From the same period appears what might well be the first dated bookplate: A Vitae Patrum manuscript now in the National Library in Madrid contains a 'subscriptio' (signature text) by the scribe, " Explicit liber in era DCCCCXI regnante domno Adefonsum princeps, Armentarius indignus et graue onus peccatorum depressus scripsit. Hora pro me, sic inveniad requiem anime tue. Amen."[13] There has been much discussion as to the owner of the book whose name appears clearly in the labyrinth bookplate: TRASMUNDI AB(BA)TI. Consensus has it that he was a monk from Samos. The decoration of the labyrinth is worth noting as the exterior border is fairly typically Mozarab, but the inner border has a long-standing traditional visigothic decoration, infrequent in Spanish manuscripts.

 

It is worth noting the labyrinth ex-libris from 945 in a book on the Precepts of St Gregory in the National Library, which reads as 'FLORENTIUM INDIGNUM MEMORARE' (remember the unworthy Florent). He was a celebrated calligrapher whose works are well known and much studied. The owner's name, however, remains mysterious.

 

At the Library of the Escorial, there is a compendium of texts (Letters of Ascaricio & Tuserido; Etymologies of San Isidro, etc.[14]) with two splendid labyrinth ex-libris showing it to have belonged to Sancho II[15] and his mother Sancha, sister of Bermudo III, King of León. It was made in 1047. Also, at the National Library in Madrid, the labyrinth ex-libris in the Beatus[16] of Ferdinand I is of particular interest as it dates from the same year, and the scribe was different. Two inscriptions can be read simultaneously from the grid, starting with the central F and S in lines 12 and 29. One is FREDENANDUS REX DEI GRA(TI)A ME(MO)R(I)A L(IBRUM) , and the other SANCIA REGINA MRIA LIBRI.

 

Similar Spanish labyrinth ex-libris can be found in volumes preserved at the Bibliothèque Nationale, Paris, The British Museum, The Morgan Collection, New York, and several cathedral libraries in Spain. Further research will be needed to see if some are of later date than the mid-eleventh Century.

 

 

From calligraphy to printed text: the transition period

 

 

As noted earlier, it can be said that most marks of ownership on manuscripts of the Middle Ages and Renaissance were heraldic bearings incorporated into frontispieces or illuminated initials, or scenes showing the patron and sometimes the scribe. Again further research into the period, with its amazing capital of manuscripts, must be done to be able to describe and illustrate the variants on these themes.

 

And then came Gutenberg! Whether it was he or another who finally built the first press with moveable characters is of little importance, but it was an earth-shaking event. However, despite the rapid dissemination of the new printing technology, it would be a mistake to think that printed texts displaced manuscripts – they did not do so systematically, at least, for over a hundred years. Superb manuscripts continued to be produced until the late 16th Century, and then became something passé.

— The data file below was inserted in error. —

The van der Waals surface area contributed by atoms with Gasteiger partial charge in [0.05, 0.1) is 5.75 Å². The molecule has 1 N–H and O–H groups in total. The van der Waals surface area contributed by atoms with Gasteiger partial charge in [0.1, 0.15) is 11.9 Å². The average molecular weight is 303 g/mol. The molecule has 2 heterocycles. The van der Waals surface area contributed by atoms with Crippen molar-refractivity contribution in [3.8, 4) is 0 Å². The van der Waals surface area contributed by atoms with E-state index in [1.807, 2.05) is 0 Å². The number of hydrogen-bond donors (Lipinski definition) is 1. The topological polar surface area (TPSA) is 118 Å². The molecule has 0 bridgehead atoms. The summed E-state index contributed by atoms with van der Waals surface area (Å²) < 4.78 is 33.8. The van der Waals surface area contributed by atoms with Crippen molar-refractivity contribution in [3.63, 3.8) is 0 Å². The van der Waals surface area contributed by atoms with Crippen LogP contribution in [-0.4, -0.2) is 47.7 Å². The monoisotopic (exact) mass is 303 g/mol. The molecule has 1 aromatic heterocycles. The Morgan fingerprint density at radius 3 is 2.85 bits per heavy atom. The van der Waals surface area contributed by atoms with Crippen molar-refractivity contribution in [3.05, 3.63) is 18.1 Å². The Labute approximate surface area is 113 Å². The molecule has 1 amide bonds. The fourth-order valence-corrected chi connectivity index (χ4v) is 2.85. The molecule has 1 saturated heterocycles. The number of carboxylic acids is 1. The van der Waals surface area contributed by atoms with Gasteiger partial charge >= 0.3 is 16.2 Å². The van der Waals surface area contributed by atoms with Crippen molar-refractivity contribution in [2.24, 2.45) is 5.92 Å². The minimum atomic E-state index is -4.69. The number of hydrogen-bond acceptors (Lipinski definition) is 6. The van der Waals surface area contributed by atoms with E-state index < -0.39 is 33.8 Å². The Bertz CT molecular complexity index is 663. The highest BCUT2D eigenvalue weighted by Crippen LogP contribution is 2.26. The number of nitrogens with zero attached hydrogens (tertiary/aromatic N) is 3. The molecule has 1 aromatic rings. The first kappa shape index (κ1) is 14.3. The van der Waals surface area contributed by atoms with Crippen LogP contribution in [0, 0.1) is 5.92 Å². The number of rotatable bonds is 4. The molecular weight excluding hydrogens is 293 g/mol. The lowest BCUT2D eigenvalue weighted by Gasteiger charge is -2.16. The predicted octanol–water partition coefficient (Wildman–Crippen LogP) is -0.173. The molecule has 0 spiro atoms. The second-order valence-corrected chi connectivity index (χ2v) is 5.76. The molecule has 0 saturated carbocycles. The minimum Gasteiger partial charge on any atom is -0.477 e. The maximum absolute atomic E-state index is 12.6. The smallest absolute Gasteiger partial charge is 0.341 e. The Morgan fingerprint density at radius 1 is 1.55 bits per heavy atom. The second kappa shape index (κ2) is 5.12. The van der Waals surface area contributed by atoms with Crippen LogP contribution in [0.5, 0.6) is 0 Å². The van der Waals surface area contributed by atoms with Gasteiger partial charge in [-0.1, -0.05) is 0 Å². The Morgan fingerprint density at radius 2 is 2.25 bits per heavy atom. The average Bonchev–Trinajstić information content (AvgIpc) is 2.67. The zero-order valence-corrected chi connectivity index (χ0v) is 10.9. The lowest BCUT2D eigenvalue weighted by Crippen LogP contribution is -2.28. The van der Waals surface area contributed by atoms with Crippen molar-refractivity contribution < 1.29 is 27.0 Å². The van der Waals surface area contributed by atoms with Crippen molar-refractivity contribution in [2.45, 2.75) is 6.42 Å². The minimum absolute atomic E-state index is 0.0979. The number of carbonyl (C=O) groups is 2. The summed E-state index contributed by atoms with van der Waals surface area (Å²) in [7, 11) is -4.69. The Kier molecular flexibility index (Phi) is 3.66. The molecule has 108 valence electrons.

For the purposes of this exhibition, three manuscripts were kindly lent by the Bibliothèque Publique et Universitaire of Geneva, which has a particularly rich collection due to the acquisition, in the 18th Century, of a substantial part of the manuscript collection of Alexandre Petau[17]. They date from c. 1480, 1500 and 1525 respectively. Three other manuscripts and two superb heraldic bindings were brought up from the reserves of the Bodmer Foundation; they date respectively from c. 1450, 1460, 1470, 1545 and 1566. Thus in one glance, visitors have the privilege to see the variety of ways in which a manuscript (and two printed books) were individualised and decorated for their patrons. We will therefore analyse them in chronological order, remaining aware that date attributions can sometimes be erroneous.

 

Romuleon, by Beneventus Imolensis (1338-1390). CB 143. Bodmeriana, Mss latins, S. 349-353. A compendium of texts on Roman history, this Romuleon was probably written and decorated around 1445-1450, as it was made for the youngest son of Charles VII of France (+1461), Charles de Valois, Duc de Berry (1446-1472), probably at his father's order. The frontispiece shows the author of the book, an elderly man, kneeling and giving the volume to the King who ordered it. The coat-of-arms of France[18] is within the P initial and is to be found in several other miniatures within the volume. The border is particularly beautiful and full of surprises: one can see, bottom left, a horse tied to a flower!

 

Epistle of Othea, by Christine de Pisan (1364-1431)[19]. Cod. Bodmer 49. A one-hundred chapter allegorical-spiritual work which marked the times, this copy of the Epistle of Othea is widely considered a masterpiece. It was made for Antoine, Grand Bastard of Burgundy (1421-1504) as is shown by his arms on the frontispiece (fol. 7) and his motto (Nul ne s'i frote, Ob de Bourgogne) on fol. 150. The painted frontispiece shows Othea, goddess of wisdom, coming out of a cloud and offering her book to Hector surrounded by four people: Philippe le Bon, Charles le Téméraire and the two bastards, Antoine and David de Bourgogne.